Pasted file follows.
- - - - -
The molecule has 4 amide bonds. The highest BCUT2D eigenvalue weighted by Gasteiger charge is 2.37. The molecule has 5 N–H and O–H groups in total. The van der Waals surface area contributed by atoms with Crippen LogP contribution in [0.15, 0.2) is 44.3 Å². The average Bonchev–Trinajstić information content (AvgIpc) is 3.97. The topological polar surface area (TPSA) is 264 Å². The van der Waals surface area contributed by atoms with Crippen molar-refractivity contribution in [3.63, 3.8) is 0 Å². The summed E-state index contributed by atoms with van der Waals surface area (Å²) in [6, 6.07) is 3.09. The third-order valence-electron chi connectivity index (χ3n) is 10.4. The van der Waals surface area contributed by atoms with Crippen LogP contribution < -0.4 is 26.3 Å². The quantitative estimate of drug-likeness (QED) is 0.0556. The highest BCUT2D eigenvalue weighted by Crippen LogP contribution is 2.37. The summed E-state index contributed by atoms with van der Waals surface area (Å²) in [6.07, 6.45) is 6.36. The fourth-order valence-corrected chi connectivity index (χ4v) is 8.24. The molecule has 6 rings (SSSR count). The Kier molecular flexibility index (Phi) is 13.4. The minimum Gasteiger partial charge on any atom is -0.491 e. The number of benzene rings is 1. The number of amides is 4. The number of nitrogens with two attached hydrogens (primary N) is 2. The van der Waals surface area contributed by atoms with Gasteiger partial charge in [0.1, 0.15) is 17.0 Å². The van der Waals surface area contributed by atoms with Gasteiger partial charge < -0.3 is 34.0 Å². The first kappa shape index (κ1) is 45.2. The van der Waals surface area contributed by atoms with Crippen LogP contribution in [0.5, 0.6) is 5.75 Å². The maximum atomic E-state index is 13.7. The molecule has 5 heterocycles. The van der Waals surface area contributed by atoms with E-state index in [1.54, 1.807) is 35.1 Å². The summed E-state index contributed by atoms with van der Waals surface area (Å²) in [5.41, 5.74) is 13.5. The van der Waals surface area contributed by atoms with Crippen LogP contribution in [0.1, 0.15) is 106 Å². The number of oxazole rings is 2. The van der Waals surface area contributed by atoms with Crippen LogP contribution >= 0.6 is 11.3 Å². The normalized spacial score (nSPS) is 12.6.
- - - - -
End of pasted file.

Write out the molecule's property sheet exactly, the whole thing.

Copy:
The molecule has 4 amide bonds. The highest BCUT2D eigenvalue weighted by Gasteiger charge is 2.37. The molecule has 5 N–H and O–H groups in total. The van der Waals surface area contributed by atoms with Crippen LogP contribution in [0.15, 0.2) is 44.3 Å². The average Bonchev–Trinajstić information content (AvgIpc) is 3.97. The topological polar surface area (TPSA) is 264 Å². The van der Waals surface area contributed by atoms with Crippen molar-refractivity contribution in [3.63, 3.8) is 0 Å². The summed E-state index contributed by atoms with van der Waals surface area (Å²) in [6, 6.07) is 3.09. The third-order valence-electron chi connectivity index (χ3n) is 10.4. The van der Waals surface area contributed by atoms with Crippen LogP contribution < -0.4 is 26.3 Å². The quantitative estimate of drug-likeness (QED) is 0.0556. The highest BCUT2D eigenvalue weighted by Crippen LogP contribution is 2.37. The summed E-state index contributed by atoms with van der Waals surface area (Å²) in [6.07, 6.45) is 6.36. The fourth-order valence-corrected chi connectivity index (χ4v) is 8.24. The molecule has 6 rings (SSSR count). The Kier molecular flexibility index (Phi) is 13.4. The minimum Gasteiger partial charge on any atom is -0.491 e. The number of benzene rings is 1. The number of amides is 4. The number of nitrogens with two attached hydrogens (primary N) is 2. The van der Waals surface area contributed by atoms with Gasteiger partial charge in [0.1, 0.15) is 17.0 Å². The van der Waals surface area contributed by atoms with Gasteiger partial charge < -0.3 is 34.0 Å². The first kappa shape index (κ1) is 45.2. The van der Waals surface area contributed by atoms with Crippen LogP contribution in [0.5, 0.6) is 5.75 Å². The maximum atomic E-state index is 13.7. The molecule has 5 heterocycles. The van der Waals surface area contributed by atoms with E-state index in [1.54, 1.807) is 35.1 Å². The summed E-state index contributed by atoms with van der Waals surface area (Å²) in [5.41, 5.74) is 13.5. The van der Waals surface area contributed by atoms with Crippen LogP contribution in [0.1, 0.15) is 106 Å². The number of oxazole rings is 2. The van der Waals surface area contributed by atoms with Crippen LogP contribution >= 0.6 is 11.3 Å². The normalized spacial score (nSPS) is 12.6.